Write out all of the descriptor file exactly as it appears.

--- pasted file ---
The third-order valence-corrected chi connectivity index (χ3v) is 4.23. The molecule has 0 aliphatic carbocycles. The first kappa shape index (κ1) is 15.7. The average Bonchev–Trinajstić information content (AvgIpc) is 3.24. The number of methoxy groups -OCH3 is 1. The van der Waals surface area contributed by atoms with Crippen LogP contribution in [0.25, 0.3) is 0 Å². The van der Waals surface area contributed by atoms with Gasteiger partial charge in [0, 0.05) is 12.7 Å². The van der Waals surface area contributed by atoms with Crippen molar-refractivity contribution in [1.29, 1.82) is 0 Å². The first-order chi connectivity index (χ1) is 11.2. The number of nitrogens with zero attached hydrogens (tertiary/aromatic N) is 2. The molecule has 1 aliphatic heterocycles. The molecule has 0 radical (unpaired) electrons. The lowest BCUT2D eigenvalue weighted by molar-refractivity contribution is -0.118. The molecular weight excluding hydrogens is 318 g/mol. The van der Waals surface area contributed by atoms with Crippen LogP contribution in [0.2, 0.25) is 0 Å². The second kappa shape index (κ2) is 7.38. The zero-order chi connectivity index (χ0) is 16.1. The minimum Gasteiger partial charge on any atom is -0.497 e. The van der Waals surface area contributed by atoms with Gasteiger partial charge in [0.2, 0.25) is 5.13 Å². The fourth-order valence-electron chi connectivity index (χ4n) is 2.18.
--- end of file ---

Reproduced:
The third-order valence-corrected chi connectivity index (χ3v) is 4.23. The molecule has 0 aliphatic carbocycles. The first kappa shape index (κ1) is 15.7. The average Bonchev–Trinajstić information content (AvgIpc) is 3.24. The number of methoxy groups -OCH3 is 1. The van der Waals surface area contributed by atoms with Crippen LogP contribution in [0.25, 0.3) is 0 Å². The van der Waals surface area contributed by atoms with Gasteiger partial charge in [0, 0.05) is 12.7 Å². The van der Waals surface area contributed by atoms with Crippen molar-refractivity contribution in [1.29, 1.82) is 0 Å². The first-order chi connectivity index (χ1) is 11.2. The number of nitrogens with zero attached hydrogens (tertiary/aromatic N) is 2. The molecule has 1 aliphatic heterocycles. The molecule has 0 radical (unpaired) electrons. The lowest BCUT2D eigenvalue weighted by molar-refractivity contribution is -0.118. The molecular weight excluding hydrogens is 318 g/mol. The van der Waals surface area contributed by atoms with Crippen LogP contribution in [0.2, 0.25) is 0 Å². The second kappa shape index (κ2) is 7.38. The zero-order chi connectivity index (χ0) is 16.1. The minimum Gasteiger partial charge on any atom is -0.497 e. The van der Waals surface area contributed by atoms with Gasteiger partial charge in [0.2, 0.25) is 5.13 Å². The fourth-order valence-electron chi connectivity index (χ4n) is 2.18.